ADIA is the peak business organisation representing manufacturers and suppliers of dental products. Our vision is for an industry that empowers oral health professionals to advance the health and wellbeing of all Australians...................... — ADIA Strategic Plan

2018 Budget — Economic outlook

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Momentum in the Australian economy strengthened in the second half of 2017, with solid contributions from household consumption and non‑mining business investment. The transition towards more broad‑based sources of growth is occurring, as expected, with the economy forecast to grow by a solid 2¾ per cent in 2017‑18. Growth is then forecast to pick up to 3 per cent in 2018‑19 and 2019‑20 — a pace sufficient to lower the unemployment rate over the next few years.

The Australian economy is being supported by a positive global outlook. Conditions in the global economy have also strengthened in 2017, surpassing expectations. Global growth has risen to its fastest pace in six years, with widespread strength across both advanced and emerging economies. This is expected to continue in 2018. Overall, the global cycle is better synchronised than it has been for some time. Unemployment rates have fallen in most major advanced economies and these economies may push up against capacity constraints over the next few years.

Domestically, the Australian economy has entered its 27th consecutive year of growth. It has performed remarkably well in adjusting from the investment phase of the mining boom towards broader‑based sources of growth. This transition is expected to be completed by the end of the forecast period. Momentum in consumption and non‑mining business investment is expected to underpin a pick‑up in growth, as the drag from the unwinding of the mining investment boom recedes. Mining exports are also forecast to continue to grow solidly.

While the unwinding of the mining investment boom in recent years has had a large direct effect on growth, it has also resulted in negative spillovers in the broader economy. It has especially weighed on non‑mining business investment in Queensland and Western Australia but this effect is diminishing. The Australian economy is also benefiting from population growth, technological developments, positive business conditions and recent gains in national income following renewed strength in the terms of trade.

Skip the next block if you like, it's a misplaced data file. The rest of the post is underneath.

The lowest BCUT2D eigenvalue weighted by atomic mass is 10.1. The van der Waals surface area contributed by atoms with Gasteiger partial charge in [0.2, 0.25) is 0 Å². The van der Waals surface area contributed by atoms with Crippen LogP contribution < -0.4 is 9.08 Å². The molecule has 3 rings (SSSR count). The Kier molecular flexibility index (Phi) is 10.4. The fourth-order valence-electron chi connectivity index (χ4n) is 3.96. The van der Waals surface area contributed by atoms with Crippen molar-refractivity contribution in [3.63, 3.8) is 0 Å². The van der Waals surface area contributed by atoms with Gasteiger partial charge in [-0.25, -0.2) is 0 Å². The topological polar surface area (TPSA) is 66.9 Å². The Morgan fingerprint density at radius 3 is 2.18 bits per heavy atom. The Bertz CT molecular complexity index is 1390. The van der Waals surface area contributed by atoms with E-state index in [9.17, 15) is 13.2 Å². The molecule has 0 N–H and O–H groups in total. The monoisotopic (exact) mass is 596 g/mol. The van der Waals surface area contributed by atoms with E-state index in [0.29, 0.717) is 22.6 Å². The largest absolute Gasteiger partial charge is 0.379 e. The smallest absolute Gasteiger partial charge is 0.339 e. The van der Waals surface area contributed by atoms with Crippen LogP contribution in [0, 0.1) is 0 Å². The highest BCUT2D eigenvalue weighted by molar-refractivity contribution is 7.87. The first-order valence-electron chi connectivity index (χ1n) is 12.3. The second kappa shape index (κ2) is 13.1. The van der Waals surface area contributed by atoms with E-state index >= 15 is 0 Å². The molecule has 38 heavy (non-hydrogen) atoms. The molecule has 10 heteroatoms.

Accommodative monetary policy settings remain and are continuing to support key areas of the economy. The official cash rate remains at a historic low and has now been stable for the longest period in Australia’s history. This will continue to support both the household and business sectors. The Australian dollar also remains around 30 per cent lower than its 2011 peak against the US dollar.

Recent strength in household consumption has been supported by robust momentum in Australia’s labour market, following the largest increase in employment in 2017 ever recorded over the course of a calendar year, with three‑quarters of these jobs being full‑time positions. In aggregate, almost one million jobs have been added to the economy since September 2013. Employment growth has been broadly based across regions and industries and a recent lift in the participation rate is consistent with increased confidence about employment prospects. Strong participation is expected to continue and the unemployment rate is forecast to decline over the next few years.

Dwelling investment is expected to remain at elevated levels over the forecast period, despite some softening in recent quarters. Activity will be supported by high levels of work in the pipeline as well as recent strength in new approvals. At a regional level, the diminishing drag from the unwinding of the mining investment boom is also playing out across the housing market, as the contraction in dwelling construction appears to be easing in the mining states.

Capital expenditure in the private sector is also benefiting from a strong pipeline of work in the public sector. A robust outlook for public final demand reflects the transition to full scheme for the National Disability Insurance Scheme and strong infrastructure investment by both the States and Territories, and the Commonwealth, including significant investment in transport projects.

Exports should continue to grow steadily over the forecast period, as mining capacity continues to expand and services exports continue to benefit through strong demand from key Asian markets. These rises should more than offset moderating rural exports following record levels of production in 2016‑17. Growth in mining exports will return to more average rates as the transition into the full production phase of the mining boom is completed. By the end of the forecast period, Australia’s resource export capacity should have roughly doubled since the start of the mining investment boom.